A recording from a radio show with people calling in and giving their testimony, can this be used as evidence in a lawsuit pertaining to defamation,libel and slander case? Several people called in to complain about the plaintiff's wrongdoings during the show. I was a guest speaker and shared my experiences on how this woman was scamming people for money of which I have proof through third parties. Also many people expressed their views via facebook postings. Can the radio show and screen shots of what was posted on facebook be used as evidence to present to the Judge?
Personal Injury Lawyer
I have a better idea for your case. Defamation cases require specific evidence showing affirmations of fact that caused damage and if speakers and posters can be positively identified the statements, if otherwise authenticated, could be offered into evidence. Retain an attorney and ask them to do one or all of these things to the case: BLUE LINK BELOW
Law Offices of Andrew D. Myers, North Andover, MA & Derry, NH provide answers for informational purposes only. Actual legal advice can only be given by an attorney licensed in your jurisdiction, thoroughly familiar with the area of the law in which your concern lies. This creates no attorney-client relationship.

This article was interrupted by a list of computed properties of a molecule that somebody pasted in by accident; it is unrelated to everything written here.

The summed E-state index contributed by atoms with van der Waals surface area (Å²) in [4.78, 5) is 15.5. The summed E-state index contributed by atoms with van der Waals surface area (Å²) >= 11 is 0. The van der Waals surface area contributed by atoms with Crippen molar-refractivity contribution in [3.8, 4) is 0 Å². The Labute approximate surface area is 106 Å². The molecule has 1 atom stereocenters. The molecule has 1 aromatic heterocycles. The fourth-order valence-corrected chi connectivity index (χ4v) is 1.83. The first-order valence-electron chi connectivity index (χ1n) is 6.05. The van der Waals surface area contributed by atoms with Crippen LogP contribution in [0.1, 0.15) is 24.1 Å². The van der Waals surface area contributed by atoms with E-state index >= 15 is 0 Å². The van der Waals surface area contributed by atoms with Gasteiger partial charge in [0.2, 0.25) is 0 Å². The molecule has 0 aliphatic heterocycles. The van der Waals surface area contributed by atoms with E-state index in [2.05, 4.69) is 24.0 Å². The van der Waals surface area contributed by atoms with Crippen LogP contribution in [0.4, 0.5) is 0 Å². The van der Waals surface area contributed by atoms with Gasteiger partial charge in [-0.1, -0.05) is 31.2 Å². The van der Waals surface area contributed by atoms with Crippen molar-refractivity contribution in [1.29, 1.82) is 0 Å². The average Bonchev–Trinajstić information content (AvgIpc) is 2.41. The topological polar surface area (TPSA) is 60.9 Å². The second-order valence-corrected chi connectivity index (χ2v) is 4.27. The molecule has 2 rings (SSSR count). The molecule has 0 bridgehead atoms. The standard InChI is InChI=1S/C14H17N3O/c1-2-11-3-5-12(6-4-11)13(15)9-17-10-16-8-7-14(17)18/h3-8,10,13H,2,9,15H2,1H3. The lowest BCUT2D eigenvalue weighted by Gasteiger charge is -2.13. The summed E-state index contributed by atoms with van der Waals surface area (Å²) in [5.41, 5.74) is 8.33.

Personal Injury Lawyer
Have you actually been sued? If so, it's important to contact a lawyer as the filing triggers deadlines for you to appear in court. Also, if you have liability insurance covering your business, that company should be placed on notice. But to your question, yes, any evidence that is relevant to the claim or your defense is admissible, subject to requirements of proving the evidence is authentic and that it meets other evidentiary hurdles that your lawyer can explain.
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Potentially yes, but it will depend on how presented and by whom. I can't tell from your question if you are asking if you can present them or if the Plaintiff can present them against you.
One thing to keep in mind with defamation is that the Plaintiff must prove that there was a statement of fact (not opinion), that was false, that you knew or should have known was false (and there's a wacky legalistic definition of what that means), that others heard the statement, believed it, and that as a result the plaintiff was harmed.
That said, do the radio transcripts or Facebook screen shots serve to show that you had reasonable basis to believe that what you said was true? Hard to say, since they seem to be contemporary of your statement and not factors in how you formed your opinion in the first place.
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